“During ruling of one of the last Samanid emirs Nūh ibn Mansūr ar-Ridā (ruled in 365 - 387/976 - 997) which was the second son and the successor of the above mentioned Mansūr ibn Nūh, one of his official 'Amīd al-Dawla Fā'iq al-Khāssa has issued in 368/978-79 in Balkh a copper fals, on which Vers side in the middle is represented the six-pointed star - hexagram, made of two opposite triangles, in a combination to the Arabian letters [www.zeno.ru: coin 20649]. On other copper fals, issued in the same 368/978-79 year in Balkh by the same Fā'iq al-Khāssa, in a floor of the Vers is represented the five-pointed star - a pentagram constructed of lines [www.zeno.ru: coin 20654].

The six-pointed star (hexagram) which is known also as "a seal of Solomon" or "a star of David", was widely used in Middle Ages in Judaism, Christianity and Islam. Now it is a symbol Judaism though in this religion this symbol was used only since XII century3. Its presence on the Samanid coin is the earliest case of use of this symbol in these three religions4. It is possible to assume, that its occurrence has been connected with strengthening of the Judaic community existed in X century in Balkh and its area. In X century one of city gates of Balkh referred to Bāb al-Hadīd (the Gate of Judas) [al-Istakhri, p. 278]. In the area of medieval Balkh is mentioned a settlement named Jahūdanak that means Small Jahūdan or Small Yahūdan [Jakut, vol. 2, p. 167]. Nearby of Balkh in Gūzgānān on a way from Tāliqān to Fāryāb was situated a city named Jahūdān [Hudud al-'Alam, p. 107] or Yahūdān [al-Jakubi, p. 287] which referred to also al-Yahūdiyya, i.e. the Judaic city [al-Istakhri, p. 271; al-Moqaddasi, p. 347, 348].

However, the origin of hexagram was connected with Buddhism and India where this symbol for the first time has been fixed in the temples functioned long before new era. In Tantrist schools of the Buddhism and Induism the hexagram is a symbol of the classical mandala personifying the god Naru-Narajana. Corners of the top and bottom triangles making hexagram, personify six faces of the god Shiva and the god Shakti. It is possible to assume, that this symbol was borrowed in religions of the Near East from the Buddhism where it had deeper roots. In the modern Buddhism hexagram it is considered as the scheme of achievement of the highest step of Chakra in which a man becomes a part of the Universe.” (http://www.transoxiana.org/11/kamoliddin-samanids.html , Prof. Dr. Shamsiddin Kamoliddin, On the Religion of the Samanid Ancestors*)

Predating the Pentagram in the BCE

The five pointed star was used earlier than the 6 pointed star in Israel. 

“The five-pointed star (pentagram) was used by various people all over the world since very ancient times. It was the most widespread magic symbol of an antiquity. Probably, that this symbol has been invented independently by many civilizations and expresses any deep laws of the device of the world, the person and a society. Its images have been found on the walls of the Neolith cave parking, among the picture inscriptions of ancient Egypt, on clay tablets of Mesopotamia (IV millennium BC), and on walls of temples of the Indians of Maya in the Latin America. The pentagram was a symbol of followers of Pithagor (586 - 506 BC) in the ancient Greece, and it was a symbol of Jerusalem in the IV century BC. In Judaism, Christianity and Islam it is also known as "a seal of Solomon" or "David's star". The pentagram was used also in the Buddhism and other ancient religions of India and China as one of symbols of a mandala. In the doctrine of Taoism it symbolizes the five elements of the Eastern cosmology - wood, metal, earth, fire and water.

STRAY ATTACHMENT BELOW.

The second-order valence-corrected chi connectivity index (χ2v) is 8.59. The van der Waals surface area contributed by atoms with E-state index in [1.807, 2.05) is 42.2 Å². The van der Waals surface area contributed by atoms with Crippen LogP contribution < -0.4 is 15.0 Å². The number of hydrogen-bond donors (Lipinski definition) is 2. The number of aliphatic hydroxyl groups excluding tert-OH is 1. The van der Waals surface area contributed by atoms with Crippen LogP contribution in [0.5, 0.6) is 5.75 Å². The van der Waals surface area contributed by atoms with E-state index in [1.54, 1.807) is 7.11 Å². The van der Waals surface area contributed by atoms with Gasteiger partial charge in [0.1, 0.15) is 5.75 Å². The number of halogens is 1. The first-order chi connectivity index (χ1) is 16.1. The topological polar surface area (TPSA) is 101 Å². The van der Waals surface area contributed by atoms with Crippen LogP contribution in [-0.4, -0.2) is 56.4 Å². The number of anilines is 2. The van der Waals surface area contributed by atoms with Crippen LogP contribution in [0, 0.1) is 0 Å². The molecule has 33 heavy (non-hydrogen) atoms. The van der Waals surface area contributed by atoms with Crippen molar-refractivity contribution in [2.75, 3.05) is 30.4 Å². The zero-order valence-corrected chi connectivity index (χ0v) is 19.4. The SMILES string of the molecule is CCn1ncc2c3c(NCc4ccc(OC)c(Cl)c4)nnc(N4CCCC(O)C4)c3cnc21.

Thus, this sign also can be considered as one of symbols of the Buddhism. Occurrence of these Buddhist symbols on the Samanids coins could be connected with opposition and response of the Samanids to actions of the Buids, which, having captured in 334/945 actual authority in Bagdad, have declared themselves successors of the Sasanid kings and began to esteem and revive some pre-Islamic and Zoroastrian cultural values.” (http://www.transoxiana.org/11/kamoliddin-samanids.html , Prof. Dr. Shamsiddin Kamoliddin, On the Religion of the Samanid Ancestors*)

When was the Hexagram used for all the Jewish people

The Tzionist movement was the driving force to make the Hexagram a Jewish symbol.

“When thinking of Jewish symbols, one of the first to come to mind is the Magen David. However, the Magen David was not always a Jewish symbol. The Magen David or the hexagram [six-sided figure] was found in early remains of the Nabateans from the first century. It appeared in Israel in the second century CE at Kfar Nahum alongside pentagrams [five-sided figure] and other designs but seemingly without any symbolic overtones.

 

Magen David means "Shield" of "David" and the term "shield" or "magen" is used often in Jewish prayers. However why David's shield? Legend has it that Solomon had a magic ring which bore a pentagram, the Druids believed the sign contained magical powers and in fact it was the Kabbalist Joseph Gikatilla who mentions the hexagram for the first time in the 13th century. Many stories abound but the one I find most appealing is that God protected David from six sides - hence the origin of the Magen David, a six-pointed star.